"So far it is not officially canceled," Sneh said. "There was an idea promoted by the Egyptian president, Mubarak, and the details of such a meeting at this very moment are not known. The scheduled time is tomorrow evening and it's a long, long time here. Many things can be changed."

The White House received a letter from Arafat on Wednesday regarding the Clinton proposals, but U.S. officials said the response "is not an acceptance or a rejection."

Palestinians seeking 'clarification'

A senior Palestinian official told CNN the letter asks for "clarification" on areas of the proposals, specifically about sovereignty over the Temple Mount, Palestinian refugees and "some security aspects."

The Palestinian official said Arafat has also asked for maps to illustrate proposed areas of Palestinian control.

"It is very ambiguous as it stands. We need a more technical explanation," the official said.

Sneh said Israelis were concerned about access to holy sites in Jerusalem, security issues and Palestinian refugees, but he said he believed it is possible to work out those details.

"We still believe that there is a way to achieve quite soon an agreement, but it takes two to tango and the Palestinian side has to display a flexibility," he said.

Sneh said the two sides should take advantage of President Clinton's help.

"What we can do is to take advantage of the three weeks left for a very helpful, very energetic American president that wants, that is eager to facilitate the Israeli-Palestinian peace," he told CNN. "Even after January 20th, the parties can continue with negotiations, but we believe that a lot can be done and should be done in the next couple of weeks."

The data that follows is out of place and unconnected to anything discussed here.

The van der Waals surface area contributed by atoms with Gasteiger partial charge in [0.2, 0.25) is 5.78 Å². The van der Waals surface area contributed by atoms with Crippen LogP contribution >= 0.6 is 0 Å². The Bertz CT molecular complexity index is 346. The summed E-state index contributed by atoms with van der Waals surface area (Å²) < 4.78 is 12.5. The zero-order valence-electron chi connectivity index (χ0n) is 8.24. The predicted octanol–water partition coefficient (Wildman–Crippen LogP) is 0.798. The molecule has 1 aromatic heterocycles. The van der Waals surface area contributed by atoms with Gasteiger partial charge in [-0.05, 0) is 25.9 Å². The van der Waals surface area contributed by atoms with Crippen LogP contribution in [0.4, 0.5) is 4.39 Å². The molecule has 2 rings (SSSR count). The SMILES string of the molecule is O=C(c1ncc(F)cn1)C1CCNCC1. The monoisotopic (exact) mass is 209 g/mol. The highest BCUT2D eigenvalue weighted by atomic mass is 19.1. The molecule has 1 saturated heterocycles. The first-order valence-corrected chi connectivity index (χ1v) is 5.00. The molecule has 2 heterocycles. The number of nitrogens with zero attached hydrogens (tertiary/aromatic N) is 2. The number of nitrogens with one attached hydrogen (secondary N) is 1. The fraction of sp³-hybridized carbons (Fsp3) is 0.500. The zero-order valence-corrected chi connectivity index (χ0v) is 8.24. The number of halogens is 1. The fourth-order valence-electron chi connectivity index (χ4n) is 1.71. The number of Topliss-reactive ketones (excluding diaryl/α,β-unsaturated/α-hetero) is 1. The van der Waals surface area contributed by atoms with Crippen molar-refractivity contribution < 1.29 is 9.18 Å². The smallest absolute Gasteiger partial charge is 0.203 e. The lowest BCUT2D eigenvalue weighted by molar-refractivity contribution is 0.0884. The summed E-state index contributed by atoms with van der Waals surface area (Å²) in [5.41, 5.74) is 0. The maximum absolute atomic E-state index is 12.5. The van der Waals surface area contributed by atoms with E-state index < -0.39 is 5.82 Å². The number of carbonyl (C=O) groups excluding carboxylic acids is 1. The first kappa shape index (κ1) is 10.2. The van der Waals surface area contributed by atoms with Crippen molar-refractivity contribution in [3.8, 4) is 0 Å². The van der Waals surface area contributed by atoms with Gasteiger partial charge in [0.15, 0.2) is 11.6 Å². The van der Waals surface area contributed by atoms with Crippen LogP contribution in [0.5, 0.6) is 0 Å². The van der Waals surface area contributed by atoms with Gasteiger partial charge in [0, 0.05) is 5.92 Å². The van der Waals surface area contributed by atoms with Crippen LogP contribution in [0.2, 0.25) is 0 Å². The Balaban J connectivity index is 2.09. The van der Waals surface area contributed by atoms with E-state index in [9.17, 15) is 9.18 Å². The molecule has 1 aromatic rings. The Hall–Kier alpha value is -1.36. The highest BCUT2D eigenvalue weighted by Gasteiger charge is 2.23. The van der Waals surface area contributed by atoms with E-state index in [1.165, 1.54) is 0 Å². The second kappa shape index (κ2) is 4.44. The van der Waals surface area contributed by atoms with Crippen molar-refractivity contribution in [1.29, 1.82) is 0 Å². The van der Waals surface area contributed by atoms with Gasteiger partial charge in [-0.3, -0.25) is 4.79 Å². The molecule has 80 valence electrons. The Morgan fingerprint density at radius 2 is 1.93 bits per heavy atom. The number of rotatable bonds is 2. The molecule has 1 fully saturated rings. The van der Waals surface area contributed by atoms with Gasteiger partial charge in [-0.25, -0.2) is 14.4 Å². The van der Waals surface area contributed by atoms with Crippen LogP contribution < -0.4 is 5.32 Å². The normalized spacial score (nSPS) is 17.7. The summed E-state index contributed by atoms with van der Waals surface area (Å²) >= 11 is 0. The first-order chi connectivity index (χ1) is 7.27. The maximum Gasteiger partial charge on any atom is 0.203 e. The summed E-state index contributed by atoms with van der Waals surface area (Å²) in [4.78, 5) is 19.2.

In Washington, officials were trying to find out if the cancellation of the summit was definite.

Senior Clinton administration officials told CNN earlier this week that the president's proposals were not a surprise to either the Israelis or Palestinians, but were ideas that arose out of intense negotiations.

Israeli and Palestinian negotiators asked Clinton to present his suggestions in a public manner, so that both sides could take the suggestions to their people for approval. If no great problems were found in the proposals, they could be used as a starting point for further negotiations.

The official said if the Israelis and Palestinians accepted Clinton's peace outlines, the president would invite each leader to Washington for separate meetings. After those talks the White House might convene a second Camp David-style summit with the goal of hammering out and signing a final, comprehensive peace deal.

CNN White House Correspondent Major Garrett and Jerusalem Bureau Chief Mike Hanna contributed to this report.

Clinton expects to hear from Arafat, Barak by Wednesday
December 26, 2000
Fighting, talks loom over Bethlehem
December 25, 2000
Mideast peace at 'moment of truth'
December 24, 2000
Mideast talks inconclusive
December 23, 2000
Israeli, Palestinian negotiators take up difficult issues with Clinton
December 23, 2000
Mike Hanna: Mideast officials on each side under pressure at home
December 22, 2000
Mideast negotiators 'reducing the differences'
December 22, 2000